When mining financier Willie McLucas first visited Orex Exploration’s (TSXV: OX) Goldboro project in Nova Scotia in August 2013, he was excited by what he saw: One of Canada’s earliest gold mines that could become a producer once again in the short-term if the company got it right, and a property that offered exploration upside that could be funded from internally generated revenues. It didn’t take him long to jump aboard as president and CEO.
“I used to be chairman of Perseverance Corp., an ASX-listed company acquired by Northgate (since sold on), which owned the Fosterville mine, 22 km from Bendigo, home to the largest saddle reef system in the world,” he tells The Northern Miner. “The Bendigo mine in the 1890s produced something incredible — like 23 million oz. gold. There was no way with the scale of the acreage available to Orex that Goldboro was ever going to be that size, but it had potential at depth, and there appeared to be no doubt that it was a saddle reef system.”
In April McLucas and his Orex team completed a preliminary economic assessment of Goldboro, 175 km east of Halifax, and the results, he says, justify his initial optimism. “I am pleased that what I got excited about in [late 2013] is now supported by facts rather than just my enthusiasm,” he says.
MineTech International completed the PEA after reviewing the project’s past-producing Boston Richardson mine and its East and West Goldbrook deposits, concluding that an 11-year underground operation could be developed with a US$500 per oz. production cash cost.
The study envisions initial output of 21,000 oz. gold a year after mill recovery and a net smelter return royalty (NSR), which would rise to over 30,000 oz. per year (after mill recovery and NSR) after expanding in year three from 350 tonnes per day to 500 tonnes per day. Peak production in years seven and eight would total 40,000 oz. gold per year.
Using a US$1,200 per oz. gold price and a 5% discount rate, MineTech calculates Goldboro would have an after-tax net present value of US$98 million, and a 52% after-tax internal rate of return.
The PEA forecasts that the capex required for pre-production — plus first-year capital — would be US$24.3 million, including a 20% contingency, with another US$3.7 million in working capital needed. The planned expansion to 500 tonnes per day in year three would cost US$8.8 million. Sustaining capital over the mine’s life would be US$13.4 million, or US$2.2 million a year, starting in year four.
Mining would use an existing portal and developed areas and, as a result, only minor development work would be needed to access production in the first two years of mine life.
“Initial workings will be through the ramp at Boston Richardson and will need to be deepened during year two, and we will also begin development at East Goldbrook, with production coming from two sources,” McLucas says.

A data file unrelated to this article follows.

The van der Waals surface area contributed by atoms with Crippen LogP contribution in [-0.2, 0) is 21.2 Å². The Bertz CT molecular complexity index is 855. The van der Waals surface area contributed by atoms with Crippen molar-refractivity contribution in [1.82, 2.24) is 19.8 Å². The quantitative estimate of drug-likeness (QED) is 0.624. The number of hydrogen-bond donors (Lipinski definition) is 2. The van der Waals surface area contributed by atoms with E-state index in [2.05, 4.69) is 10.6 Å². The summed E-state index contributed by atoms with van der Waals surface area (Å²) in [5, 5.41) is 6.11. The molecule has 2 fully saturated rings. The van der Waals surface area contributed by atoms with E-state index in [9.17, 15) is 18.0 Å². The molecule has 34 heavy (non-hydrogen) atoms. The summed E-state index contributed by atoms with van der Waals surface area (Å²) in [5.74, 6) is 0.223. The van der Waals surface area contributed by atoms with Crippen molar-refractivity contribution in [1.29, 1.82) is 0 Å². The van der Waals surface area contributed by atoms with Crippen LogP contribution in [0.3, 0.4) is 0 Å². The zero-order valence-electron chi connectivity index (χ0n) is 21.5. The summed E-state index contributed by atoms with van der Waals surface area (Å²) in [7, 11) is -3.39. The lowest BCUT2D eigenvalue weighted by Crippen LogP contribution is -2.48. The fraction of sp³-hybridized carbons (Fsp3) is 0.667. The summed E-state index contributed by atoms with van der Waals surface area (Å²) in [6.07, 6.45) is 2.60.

The board will search for a debt-funding package to minimize dilution to shareholders. “I’ve already been speaking to people in London who are providers of mine finance — which is my background — who are interested in debt-financing the project,” McLucas says. “With a company capitalized at $4.5 million we didn’t want to dilute equity. We will have to slightly, but we don’t want to drain away $25 million in new equity. We want to raise as much as possible by way of debt.”
At press time the company was trading at 3¢ per share with a 52-week range of 1¢ and 3¢. The company has 164 million shares outstanding.
MineTech’s PEA is based on a measured resource of 149,000 tonnes grading 5.8 grams gold per tonne for 27,900 contained oz. gold, and an indicated resource of 1.44 million tonnes at 7.8 grams gold for 358,700 contained oz. gold using a 3-gram-gold cut-off grade. Inferred resources add 1.54 million tonnes at 6.95 grams gold for 343,400 contained oz. gold.
Orex’s Goldboro claims are centered on the past-producing Boston Richardson mine. Since acquiring the property in 1988, Orex and various partners have completed 389 surface and underground drill holes totalling 66,300 metres.
Orex has also established new underground workings and associated ramp access to near-surface mineralized zones; rehabilitated the historic Boston Richardson shaft; and completed several resource estimates, gold-grade distribution studies and a metallurgical program.
Metallurgical test work has shown that 70% of the gold at Goldboro can be recovered using simple gravity separation, and a flotation concentrate could recover another 20–30%. The plan is to treat concentrate on-site and produce doré bars.
According to a 2013 technical report on the project, government records show that the Boston Richardson mine was the largest historic gold producer of the district, and is reported to have started production in 1893 at 13.03 grams gold per tonne. Before the mine was shut down in 1910, it had produced 54,871 oz. gold.
Different companies worked on the property over 55 years, but no significant programs were recorded.